Rarely has one man stood up against so many opponents—or against so great an evil—for so long and with so little encouragement, before finally meeting with such a complete triumph, as William Wilberforce in his long battle against the institution of slavery.
This week marks the 200th anniversary of the abolition of the slave trade in the British Empire—a landmark event that is commemorated with the release of a major motion picture. The film is called Amazing Grace, which is a tribute to John Newton, the famous slave trader and hymn writer. But the real hero is the man Newton encouraged in his indefatigable fight for freedom.
William Wilberforce launched his campaign for the abolition of slavery in 1787. The bills he presented to Parliament were voted down no less than eleven times. The international pressure for him to abandon his campaign was intense, for Wilberforce was challenging the economic interests of an entire empire. He faced hatred, humiliation, public slander, personal rejection, threats against his life, and the opposition of hundreds of politicians who were financially controlled by slaveholding interests.
He did not see his cause finally succeed until twenty years later, when the Bill for Abolition carried in the House of Commons by the unexpected majority of almost 300 votes. As one of his colleagues praised him for saving the lives of “so many of his fellow creatures,” loud shouts of acclamation descended on Wilberforce from every corner of the gallery. The great man sat with his head bowed, and tears streaming down his face.
What was the secret to Wilberforce's success? It was God's saving and persevering grace. As a young man, Wilberforce led a self-centered and luxurious life. But then “the great change” took place, as he called it: his conversion to faith in Jesus Christ. And one of the first differences this made was to completely transform his attitude towards his vast wealth. Suddenly he saw its spiritual danger, which he sought to avoid by giving at least one-quarter of his inherited wealth to the poor.
For a time Wilberforce considered dropping out of political life to become a minister of the gospel. Secretly he went to confer with John Newton, at a time when conversing with such a well-known evangelical was likely to damage a politician's public reputation. Newton rightly saw that politics was Wilberforce's true calling as a Christian—the place where he was called to serve Jesus Christ. As Newton later wrote to his friend, “the Lord has raised you up for the good of His church and for the good of the nation.”
From that point on, Wilberforce committed himself to serving God by serving his country. In particular, he prayed that God would give him the grace to be “the instrument of stopping such a course of wickedness and cruelty as never before disgraced a Christian country.” That is to say, he vowed that he would use all his strength to oppose the slave trade, which he now considered an ungodly and dehumanizing cruelty. This was the man's great ambition, and it became the great work of his life.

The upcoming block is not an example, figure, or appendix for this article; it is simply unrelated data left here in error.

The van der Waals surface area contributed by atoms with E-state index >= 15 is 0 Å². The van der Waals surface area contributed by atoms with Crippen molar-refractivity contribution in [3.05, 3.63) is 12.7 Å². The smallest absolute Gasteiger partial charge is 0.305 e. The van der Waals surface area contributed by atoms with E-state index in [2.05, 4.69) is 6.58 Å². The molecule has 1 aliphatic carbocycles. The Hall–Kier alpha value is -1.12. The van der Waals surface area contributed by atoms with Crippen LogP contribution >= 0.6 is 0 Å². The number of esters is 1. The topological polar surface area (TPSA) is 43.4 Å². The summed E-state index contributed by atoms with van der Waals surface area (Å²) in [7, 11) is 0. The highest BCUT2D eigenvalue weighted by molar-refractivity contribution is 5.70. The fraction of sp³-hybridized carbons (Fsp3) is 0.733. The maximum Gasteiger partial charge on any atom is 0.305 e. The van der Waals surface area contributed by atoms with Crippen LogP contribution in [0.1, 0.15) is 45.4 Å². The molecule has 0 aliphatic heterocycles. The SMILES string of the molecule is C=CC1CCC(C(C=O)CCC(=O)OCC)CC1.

Even his opponents praised Wilberforce for his God-given ability to persevere. Far from being discouraged by each defeat, he returned to his work with renewed vigor. This was not only true in his work for the abolition of slavery, but also for other causes. Somehow he found the time to be active in the leadership of the British Foreign Bible Society, the Church Missionary Society, the Society for the Manufacturing Poor, and the Royal Society for the Prevention of Cruelty to Animals.
Wilberforce was in this work for the long haul, running his race with daily endurance. He was convinced that lasting moral changes in society would only come through personal faith in Christ and a deeper grasp of what he called “the great doctrines of the gospel.” It was his firm belief that when “the peculiar doctrines of the Christian faith went more and more out of sight… the moral system itself also began to wither and decay, being robbed of that which should have supplied it with life and nutriment.” But if only the life and affections of the Holy Spirit would begin to “gain ground,” he said, “there is no estimating the effect on public morals, and the consequent influence on our political welfare.”
In saying this, Wilberforce was preaching to himself first of all, for he was deeply committed to his own growth in personal godliness. This is one of the main themes of his little book A Practical View of Christianity. “Oh Lord,” he prayed, “purify my soul from all its stains. Warm my heart with the love of thee, animate my sluggish nature and fix my inconstancy, and volatility, that I may not be weary in well doing.”
There will never be another Wilberforce. However, we could certainly use one. Despite its official abolition in most of the so-called civilized world, the United Nations estimates that there are some 12 million slaves in the world today, especially in the sex trade. Human trafficking is ranked as the world's second largest criminal activity—second only to drug smuggling. Even in the United States, the annual number of victims runs into the tens of thousands. Then there are all of the other injustices in the world, not least the horrors of unjust war and murderous abortion. Who will confront these evils and persevere for righteousness until death or victory?
The Wilberforce we need today will be a man—or a woman—of strong faith in Jesus Christ, a deep commitment to the great doctrines of the gospel, and an enduring dependence on the persevering grace of God.
[Information for this Window on the World comes from John Piper, Amazing Grace in the Life of William Wilberforce (Wheaton, IL: Crossway, 2006), and from www.amazingchange.com, a website dedicated to the ongoing abolition of slavery].
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